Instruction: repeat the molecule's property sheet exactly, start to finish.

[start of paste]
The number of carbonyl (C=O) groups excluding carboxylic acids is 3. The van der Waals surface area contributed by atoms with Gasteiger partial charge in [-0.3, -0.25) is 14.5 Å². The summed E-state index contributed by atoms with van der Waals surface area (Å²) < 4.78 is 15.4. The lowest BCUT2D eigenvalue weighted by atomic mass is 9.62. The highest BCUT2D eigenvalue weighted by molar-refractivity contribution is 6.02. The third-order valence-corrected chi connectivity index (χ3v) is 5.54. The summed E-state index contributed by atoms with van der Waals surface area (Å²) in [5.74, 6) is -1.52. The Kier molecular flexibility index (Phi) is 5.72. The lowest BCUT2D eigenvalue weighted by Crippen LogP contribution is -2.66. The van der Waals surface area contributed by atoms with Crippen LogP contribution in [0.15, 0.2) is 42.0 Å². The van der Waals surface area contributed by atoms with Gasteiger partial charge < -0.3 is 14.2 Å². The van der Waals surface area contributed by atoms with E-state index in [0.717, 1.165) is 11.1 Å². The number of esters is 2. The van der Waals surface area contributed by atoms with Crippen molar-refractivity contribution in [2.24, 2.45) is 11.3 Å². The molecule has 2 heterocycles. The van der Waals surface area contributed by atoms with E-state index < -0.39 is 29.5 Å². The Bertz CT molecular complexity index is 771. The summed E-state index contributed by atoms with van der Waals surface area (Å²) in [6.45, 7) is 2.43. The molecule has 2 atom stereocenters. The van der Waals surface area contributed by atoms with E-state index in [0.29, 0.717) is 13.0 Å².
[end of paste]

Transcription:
The number of carbonyl (C=O) groups excluding carboxylic acids is 3. The van der Waals surface area contributed by atoms with Gasteiger partial charge in [-0.3, -0.25) is 14.5 Å². The summed E-state index contributed by atoms with van der Waals surface area (Å²) < 4.78 is 15.4. The lowest BCUT2D eigenvalue weighted by atomic mass is 9.62. The highest BCUT2D eigenvalue weighted by molar-refractivity contribution is 6.02. The third-order valence-corrected chi connectivity index (χ3v) is 5.54. The summed E-state index contributed by atoms with van der Waals surface area (Å²) in [5.74, 6) is -1.52. The Kier molecular flexibility index (Phi) is 5.72. The lowest BCUT2D eigenvalue weighted by Crippen LogP contribution is -2.66. The van der Waals surface area contributed by atoms with Crippen LogP contribution in [0.15, 0.2) is 42.0 Å². The van der Waals surface area contributed by atoms with Gasteiger partial charge < -0.3 is 14.2 Å². The van der Waals surface area contributed by atoms with E-state index in [0.717, 1.165) is 11.1 Å². The number of esters is 2. The van der Waals surface area contributed by atoms with Crippen molar-refractivity contribution in [2.24, 2.45) is 11.3 Å². The molecule has 2 heterocycles. The van der Waals surface area contributed by atoms with E-state index < -0.39 is 29.5 Å². The Bertz CT molecular complexity index is 771. The summed E-state index contributed by atoms with van der Waals surface area (Å²) in [6.45, 7) is 2.43. The molecule has 2 atom stereocenters. The van der Waals surface area contributed by atoms with E-state index in [0.29, 0.717) is 13.0 Å².